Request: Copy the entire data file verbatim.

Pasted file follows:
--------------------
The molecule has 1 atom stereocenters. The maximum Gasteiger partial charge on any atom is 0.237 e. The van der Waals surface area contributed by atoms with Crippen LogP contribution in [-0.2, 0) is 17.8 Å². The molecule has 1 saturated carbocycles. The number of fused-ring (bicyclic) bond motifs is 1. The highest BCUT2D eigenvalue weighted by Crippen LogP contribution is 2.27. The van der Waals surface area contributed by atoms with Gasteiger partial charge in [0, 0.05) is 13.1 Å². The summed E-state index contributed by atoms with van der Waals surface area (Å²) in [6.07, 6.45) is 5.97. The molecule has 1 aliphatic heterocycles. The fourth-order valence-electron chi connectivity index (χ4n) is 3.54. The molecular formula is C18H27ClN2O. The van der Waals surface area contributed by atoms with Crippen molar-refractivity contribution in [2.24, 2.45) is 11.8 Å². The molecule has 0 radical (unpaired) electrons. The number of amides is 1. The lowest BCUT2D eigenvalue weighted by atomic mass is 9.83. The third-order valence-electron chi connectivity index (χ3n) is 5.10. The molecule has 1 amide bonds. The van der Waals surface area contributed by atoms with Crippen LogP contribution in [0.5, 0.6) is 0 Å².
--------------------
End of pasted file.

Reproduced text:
The molecule has 1 atom stereocenters. The maximum Gasteiger partial charge on any atom is 0.237 e. The van der Waals surface area contributed by atoms with Crippen LogP contribution in [-0.2, 0) is 17.8 Å². The molecule has 1 saturated carbocycles. The number of fused-ring (bicyclic) bond motifs is 1. The highest BCUT2D eigenvalue weighted by Crippen LogP contribution is 2.27. The van der Waals surface area contributed by atoms with Gasteiger partial charge in [0, 0.05) is 13.1 Å². The summed E-state index contributed by atoms with van der Waals surface area (Å²) in [6.07, 6.45) is 5.97. The molecule has 1 aliphatic heterocycles. The fourth-order valence-electron chi connectivity index (χ4n) is 3.54. The molecular formula is C18H27ClN2O. The van der Waals surface area contributed by atoms with Crippen molar-refractivity contribution in [2.24, 2.45) is 11.8 Å². The molecule has 0 radical (unpaired) electrons. The number of amides is 1. The lowest BCUT2D eigenvalue weighted by atomic mass is 9.83. The third-order valence-electron chi connectivity index (χ3n) is 5.10. The molecule has 1 amide bonds. The van der Waals surface area contributed by atoms with Crippen LogP contribution in [0.5, 0.6) is 0 Å².